Project Spotlight - Northern Corridor Improvements with New Zealand Transport Agency
IAP2 Australasia and IAP2 International Project of the Year - 2018 Core Values Awards
Can you give us a general overview of your project?
The Northern Corridor Improvements (NCI) project in Auckland, New Zealand is a $NZ700 million motorway, local road, public transport and walking and cycling project that aims to improve travel choices and better link its community to local services and the wider region. The award entry was for the planning, design and consenting phase of the project in 2016-17.
The decision to entrench mana whenua, stakeholder and community engagement as a core project process right from the beginning of the planning phases was seen as critical due to the highly complex nature of the project. The NCI project is in a heavily urbanised, tightly constrained corridor with one of the highest volume motorway corridors in the whole country; over 8 different suburbs with very different communities; New Zealand’s fastest growing industrial area; and over 10ha of open spaces and recreational sports facilities. While the project had the potential to bring huge benefits, by necessity it was also going to have a significant impact on a number of community facilities, reserves, special environmental areas and private properties. Building support and understanding what was important to all stakeholders and the community was vital.
Tell us about your project:
What types of engagement methods/tools did you use? Example, working groups, surveys etc.
At the beginning of the planning phase we used all the IAP2 Core Values and the IAP2 Public Participation Spectrum to systematically identify all our affected groups, their proposed level of participation on the Spectrum, and opportunities and ways to engage with them. We then spent a lot of time running one on one or group meetings and workshops, public speaking at community events, and holding business breakfasts and open days, finding out what was important to our different stakeholders and talking through project options. In formal consultation periods we used surveys, graphics, posters, videos, online software tools like Bang The Table, newsletters and translations to more formally gather in feedback. An important communications tool was regularly publishing summaries of the feedback we received and what we’d done with it, so people could see their input was being valued.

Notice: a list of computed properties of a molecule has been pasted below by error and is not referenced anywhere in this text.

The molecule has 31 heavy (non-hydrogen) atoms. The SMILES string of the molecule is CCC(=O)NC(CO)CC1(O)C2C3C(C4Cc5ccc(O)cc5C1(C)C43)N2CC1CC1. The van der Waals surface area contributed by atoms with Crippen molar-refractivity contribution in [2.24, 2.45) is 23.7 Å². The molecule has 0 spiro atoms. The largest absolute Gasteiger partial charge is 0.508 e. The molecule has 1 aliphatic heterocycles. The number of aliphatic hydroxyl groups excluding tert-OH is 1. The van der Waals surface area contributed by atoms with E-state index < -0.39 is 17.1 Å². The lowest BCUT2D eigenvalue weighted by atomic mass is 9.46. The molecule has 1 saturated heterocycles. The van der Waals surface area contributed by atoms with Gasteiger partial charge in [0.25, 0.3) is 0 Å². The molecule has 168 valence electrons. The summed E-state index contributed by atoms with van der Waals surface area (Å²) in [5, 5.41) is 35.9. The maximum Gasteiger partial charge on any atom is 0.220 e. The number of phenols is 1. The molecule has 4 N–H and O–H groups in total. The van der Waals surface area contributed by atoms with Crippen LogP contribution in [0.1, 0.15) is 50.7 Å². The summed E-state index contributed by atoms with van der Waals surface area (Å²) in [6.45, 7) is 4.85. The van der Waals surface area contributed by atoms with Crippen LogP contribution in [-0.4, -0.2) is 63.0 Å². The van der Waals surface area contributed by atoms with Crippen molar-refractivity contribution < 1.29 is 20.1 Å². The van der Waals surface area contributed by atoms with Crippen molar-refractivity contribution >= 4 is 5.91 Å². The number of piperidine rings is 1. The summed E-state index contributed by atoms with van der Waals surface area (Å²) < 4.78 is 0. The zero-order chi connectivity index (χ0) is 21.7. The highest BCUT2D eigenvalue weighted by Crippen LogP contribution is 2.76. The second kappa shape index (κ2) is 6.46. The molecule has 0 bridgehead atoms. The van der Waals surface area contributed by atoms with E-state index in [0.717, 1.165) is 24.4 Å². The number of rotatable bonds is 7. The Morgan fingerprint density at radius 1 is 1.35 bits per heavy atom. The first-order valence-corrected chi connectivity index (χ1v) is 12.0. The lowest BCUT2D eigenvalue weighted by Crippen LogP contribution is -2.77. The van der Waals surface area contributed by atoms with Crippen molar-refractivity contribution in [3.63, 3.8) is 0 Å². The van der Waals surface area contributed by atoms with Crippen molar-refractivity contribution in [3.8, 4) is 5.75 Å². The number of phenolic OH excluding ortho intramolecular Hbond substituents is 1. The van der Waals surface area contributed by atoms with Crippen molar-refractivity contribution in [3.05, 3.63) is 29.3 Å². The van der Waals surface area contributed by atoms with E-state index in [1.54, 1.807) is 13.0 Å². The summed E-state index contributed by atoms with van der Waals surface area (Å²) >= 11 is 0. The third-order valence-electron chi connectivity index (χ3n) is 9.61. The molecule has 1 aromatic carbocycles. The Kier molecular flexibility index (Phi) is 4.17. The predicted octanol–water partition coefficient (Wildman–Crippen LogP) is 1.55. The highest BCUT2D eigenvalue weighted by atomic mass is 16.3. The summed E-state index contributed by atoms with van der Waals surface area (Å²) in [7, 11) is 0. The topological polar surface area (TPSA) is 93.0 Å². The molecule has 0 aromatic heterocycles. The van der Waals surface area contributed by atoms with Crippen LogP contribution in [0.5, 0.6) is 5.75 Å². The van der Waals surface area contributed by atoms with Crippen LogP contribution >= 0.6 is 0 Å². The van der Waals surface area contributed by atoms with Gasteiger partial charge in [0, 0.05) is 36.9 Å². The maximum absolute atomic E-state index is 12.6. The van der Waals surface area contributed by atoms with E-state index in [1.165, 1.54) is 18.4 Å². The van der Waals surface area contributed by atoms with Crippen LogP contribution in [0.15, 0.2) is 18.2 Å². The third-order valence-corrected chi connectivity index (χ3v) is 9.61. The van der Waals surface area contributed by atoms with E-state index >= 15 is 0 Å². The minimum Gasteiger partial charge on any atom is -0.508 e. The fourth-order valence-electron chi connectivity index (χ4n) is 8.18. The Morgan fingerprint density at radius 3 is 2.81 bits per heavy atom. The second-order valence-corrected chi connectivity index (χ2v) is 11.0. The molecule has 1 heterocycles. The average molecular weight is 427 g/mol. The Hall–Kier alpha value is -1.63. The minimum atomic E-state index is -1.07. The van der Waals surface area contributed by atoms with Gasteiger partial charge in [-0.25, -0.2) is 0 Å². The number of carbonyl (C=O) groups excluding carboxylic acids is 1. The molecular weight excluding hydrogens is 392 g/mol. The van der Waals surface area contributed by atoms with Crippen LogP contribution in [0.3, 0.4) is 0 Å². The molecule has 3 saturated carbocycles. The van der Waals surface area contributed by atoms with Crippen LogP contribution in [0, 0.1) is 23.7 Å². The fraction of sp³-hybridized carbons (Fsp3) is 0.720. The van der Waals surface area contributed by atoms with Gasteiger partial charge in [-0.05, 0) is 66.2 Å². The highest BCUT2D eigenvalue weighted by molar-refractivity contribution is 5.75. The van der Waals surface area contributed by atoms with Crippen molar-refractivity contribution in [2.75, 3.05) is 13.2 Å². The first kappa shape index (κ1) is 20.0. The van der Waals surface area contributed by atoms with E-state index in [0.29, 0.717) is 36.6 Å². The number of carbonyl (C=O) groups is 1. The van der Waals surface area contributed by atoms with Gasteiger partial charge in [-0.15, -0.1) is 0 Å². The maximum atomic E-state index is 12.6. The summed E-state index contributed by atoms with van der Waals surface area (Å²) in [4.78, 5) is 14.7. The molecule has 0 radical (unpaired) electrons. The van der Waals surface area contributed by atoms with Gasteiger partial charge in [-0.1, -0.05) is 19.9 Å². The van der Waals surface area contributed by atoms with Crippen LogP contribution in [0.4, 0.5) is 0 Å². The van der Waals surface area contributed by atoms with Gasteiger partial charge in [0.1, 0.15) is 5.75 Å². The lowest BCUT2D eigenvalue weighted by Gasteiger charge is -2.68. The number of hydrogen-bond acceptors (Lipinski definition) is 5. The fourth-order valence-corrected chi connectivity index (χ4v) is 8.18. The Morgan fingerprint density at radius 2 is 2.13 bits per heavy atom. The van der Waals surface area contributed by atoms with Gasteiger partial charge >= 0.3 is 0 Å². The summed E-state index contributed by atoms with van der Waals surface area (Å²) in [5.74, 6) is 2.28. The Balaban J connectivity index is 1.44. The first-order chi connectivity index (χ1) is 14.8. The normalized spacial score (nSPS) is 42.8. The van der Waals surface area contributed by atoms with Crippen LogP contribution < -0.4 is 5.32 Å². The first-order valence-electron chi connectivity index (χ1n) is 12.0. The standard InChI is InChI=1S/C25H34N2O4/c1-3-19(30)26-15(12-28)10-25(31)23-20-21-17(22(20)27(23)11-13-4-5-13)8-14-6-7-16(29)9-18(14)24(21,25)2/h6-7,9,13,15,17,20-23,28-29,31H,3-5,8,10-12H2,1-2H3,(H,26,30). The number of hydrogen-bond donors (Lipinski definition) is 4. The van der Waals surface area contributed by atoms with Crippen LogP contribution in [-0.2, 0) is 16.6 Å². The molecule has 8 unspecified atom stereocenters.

What principles did you find most useful in carrying out this project?
We are very lucky to work for an organisation that has formalised the value of engagement through an Environmental and Social Responsibility Policy and Standard and a Public Engagement Guideline. As part of this, the NZ Transport Agency has a set of principles to encourage best practice, including that we know what we are engaging on, we start early, we are genuine, we know who we are engaging with and we understand their background. We came back to these principles at all times and spent a lot of time upfront at the beginning of the project gathering views, listening to people (not debating), building long term relationships and learning about their issues and potential areas of opportunities. We really strived to be honest and transparent as well about which parts of the project people could influence, and those parts that they couldn’t.